Unless the federal government grants an extension, South Carolinians hoping to jet off for holidays after January 2018 either should bring a passport to the airport or be prepared for disappointment.
In a letter Wednesday, U.S. Rep. Mark Sanford, R-Charleston, asked U.S. Homeland Security Secretary Jeh Johnson to push back a deadline for South Carolina to comply with the Real ID Act of 2005.
That law requires states to make drivers’ licenses more secure from terrorists.
Failure to comply with the law could mean that S.C. drivers’ licenses would no longer be accepted as ID to board a plane or enter a federal base — Columbia’s Fort Jackson or Sumter’s Shaw Air Force Base — or a federal building that has security — the Matthew Perry Federal Courthouse in Columbia, for instance.
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Congress passed the Real ID Act in reaction to the Sept. 11, 2001, attacks. The terrorists who carried out those attacks used driver’s licenses — issued in Florida and Virginia — as identification to board airplanes that they crashed into the Twin Towers, the Pentagon and field in Pennsylvania.
The idea behind the law was that secure, modern identification should be consistent across the country, and linked to the data that the individual used to get the driver’s license.
Sanford says South Carolina needs more time to comply with the law, asking the state be given until next Oct. 10. The deadline for South Carolina to comply now is January, but the law generally would go into effect about a year after that date — in January 2018.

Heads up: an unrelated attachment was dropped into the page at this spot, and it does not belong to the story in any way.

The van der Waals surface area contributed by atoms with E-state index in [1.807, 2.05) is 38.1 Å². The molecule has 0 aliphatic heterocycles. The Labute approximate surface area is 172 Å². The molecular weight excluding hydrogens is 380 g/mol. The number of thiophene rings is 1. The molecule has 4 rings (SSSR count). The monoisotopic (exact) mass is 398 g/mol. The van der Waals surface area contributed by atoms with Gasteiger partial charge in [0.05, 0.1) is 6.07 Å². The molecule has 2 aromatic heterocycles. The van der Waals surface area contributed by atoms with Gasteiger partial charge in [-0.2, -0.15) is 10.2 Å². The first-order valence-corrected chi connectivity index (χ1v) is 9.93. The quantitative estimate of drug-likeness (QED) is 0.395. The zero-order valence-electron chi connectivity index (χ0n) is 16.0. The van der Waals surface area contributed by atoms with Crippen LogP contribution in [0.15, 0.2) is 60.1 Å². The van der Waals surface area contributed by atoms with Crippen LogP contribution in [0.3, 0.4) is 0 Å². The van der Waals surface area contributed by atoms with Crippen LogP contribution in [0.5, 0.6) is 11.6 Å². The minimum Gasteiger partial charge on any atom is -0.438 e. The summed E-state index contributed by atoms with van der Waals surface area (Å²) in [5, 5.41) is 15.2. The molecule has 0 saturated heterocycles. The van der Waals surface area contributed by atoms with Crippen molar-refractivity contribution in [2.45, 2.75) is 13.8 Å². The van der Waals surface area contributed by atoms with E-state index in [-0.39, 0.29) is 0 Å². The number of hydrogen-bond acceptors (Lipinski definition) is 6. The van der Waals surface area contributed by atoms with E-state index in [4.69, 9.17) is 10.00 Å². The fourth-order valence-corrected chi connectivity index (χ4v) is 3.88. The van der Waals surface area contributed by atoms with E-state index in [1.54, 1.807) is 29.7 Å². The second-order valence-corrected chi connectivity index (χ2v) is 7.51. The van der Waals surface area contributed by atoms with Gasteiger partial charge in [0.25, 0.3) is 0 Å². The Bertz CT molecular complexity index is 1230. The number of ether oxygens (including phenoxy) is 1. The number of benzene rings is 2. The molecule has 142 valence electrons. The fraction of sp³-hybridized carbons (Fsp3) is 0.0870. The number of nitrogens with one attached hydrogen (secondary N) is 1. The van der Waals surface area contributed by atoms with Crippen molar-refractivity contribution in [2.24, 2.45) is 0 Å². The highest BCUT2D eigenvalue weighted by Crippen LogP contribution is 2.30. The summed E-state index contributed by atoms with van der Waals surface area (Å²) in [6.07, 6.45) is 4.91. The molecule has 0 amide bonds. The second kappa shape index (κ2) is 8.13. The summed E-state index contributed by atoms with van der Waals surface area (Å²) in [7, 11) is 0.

“I’ve never been a fan of this national program,” Sanford said Wednesday. “I fought it as a governor. My dream is more towards changing the law rather extension.”
For now, however, Sanford is asking for time. His request focuses on the cost and complexity of getting into compliance with the law.
Initially, estimates were that it would cost states $17 billion to reissue drivers’ licenses and create databases for the estimated 214 million U.S. drivers.
Sanford’s letter says South Carolina and four other states, facing the same deadline, have made significant progress on complying with the law. Another 17 states that face similar problems already have been granted extensions, Sanford says.
The problem is a bit complicated.
The act requires driver’s licenses have “specific security features to prevent tampering, counterfeiting or duplication of the document,” according to a Pentagon statement. “The licenses also must present data in a common, machine-readable format.”
Without those features, the act makes accepting a license illegal for passengers boarding commercial flights or civilian visitors entering a federal facility with at least nominal security.
That, however, is where the problem in South Carolina gets a bit tricky.
Since October 2010, South Carolina has issued driver’s licenses that meet the new federal standard. The problem is the new licenses aren’t hooked into a digital database that also meets the standards.
That makes them illegal to accept.
Sanford said he has heard concerns from defense contractors around the state who worry their civilian IDs won’t be satisfactory to enter a military base or a federal facility that normally requires a picture ID.
While it appears that a S.C. driver’s licenses will not get people into federal facilities after the law goes into effect, workers at military facilities usually have a Department of Defense-issued identification card. These ID cards would be valid.
It would be more of an issue for those who only occasionally work at federal facilities, such as Fort Jackson or Shaw. Without a Defense Department card, these workers would need a passport for entry.
As Sanford said, “Most people don’t have passports.”